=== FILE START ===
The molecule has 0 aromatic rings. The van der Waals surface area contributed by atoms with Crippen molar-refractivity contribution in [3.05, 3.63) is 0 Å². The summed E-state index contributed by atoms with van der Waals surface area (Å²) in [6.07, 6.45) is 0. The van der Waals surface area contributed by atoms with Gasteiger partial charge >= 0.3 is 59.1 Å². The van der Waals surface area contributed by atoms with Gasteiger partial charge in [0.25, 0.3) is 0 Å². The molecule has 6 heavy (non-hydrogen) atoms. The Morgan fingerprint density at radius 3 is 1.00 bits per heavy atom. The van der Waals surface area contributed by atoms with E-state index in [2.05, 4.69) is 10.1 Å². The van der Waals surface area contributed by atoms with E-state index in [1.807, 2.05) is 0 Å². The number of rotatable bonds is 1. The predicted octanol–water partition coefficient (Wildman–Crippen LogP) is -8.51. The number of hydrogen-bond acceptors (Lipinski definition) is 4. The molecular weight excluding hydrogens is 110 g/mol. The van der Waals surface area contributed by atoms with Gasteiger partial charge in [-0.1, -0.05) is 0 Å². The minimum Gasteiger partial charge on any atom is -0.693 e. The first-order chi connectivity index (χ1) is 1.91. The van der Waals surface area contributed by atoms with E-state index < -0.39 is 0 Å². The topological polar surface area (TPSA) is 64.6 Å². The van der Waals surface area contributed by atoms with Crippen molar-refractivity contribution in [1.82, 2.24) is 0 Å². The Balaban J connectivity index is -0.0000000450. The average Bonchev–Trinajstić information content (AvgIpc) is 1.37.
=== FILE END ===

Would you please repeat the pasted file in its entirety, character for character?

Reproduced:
The molecule has 0 aromatic rings. The van der Waals surface area contributed by atoms with Crippen molar-refractivity contribution in [3.05, 3.63) is 0 Å². The summed E-state index contributed by atoms with van der Waals surface area (Å²) in [6.07, 6.45) is 0. The van der Waals surface area contributed by atoms with Gasteiger partial charge >= 0.3 is 59.1 Å². The van der Waals surface area contributed by atoms with Gasteiger partial charge in [0.25, 0.3) is 0 Å². The molecule has 6 heavy (non-hydrogen) atoms. The Morgan fingerprint density at radius 3 is 1.00 bits per heavy atom. The van der Waals surface area contributed by atoms with E-state index in [2.05, 4.69) is 10.1 Å². The van der Waals surface area contributed by atoms with E-state index in [1.807, 2.05) is 0 Å². The number of rotatable bonds is 1. The predicted octanol–water partition coefficient (Wildman–Crippen LogP) is -8.51. The number of hydrogen-bond acceptors (Lipinski definition) is 4. The molecular weight excluding hydrogens is 110 g/mol. The van der Waals surface area contributed by atoms with Gasteiger partial charge in [-0.1, -0.05) is 0 Å². The minimum Gasteiger partial charge on any atom is -0.693 e. The first-order chi connectivity index (χ1) is 1.91. The van der Waals surface area contributed by atoms with E-state index < -0.39 is 0 Å². The topological polar surface area (TPSA) is 64.6 Å². The van der Waals surface area contributed by atoms with Crippen molar-refractivity contribution in [1.82, 2.24) is 0 Å². The Balaban J connectivity index is -0.0000000450. The average Bonchev–Trinajstić information content (AvgIpc) is 1.37.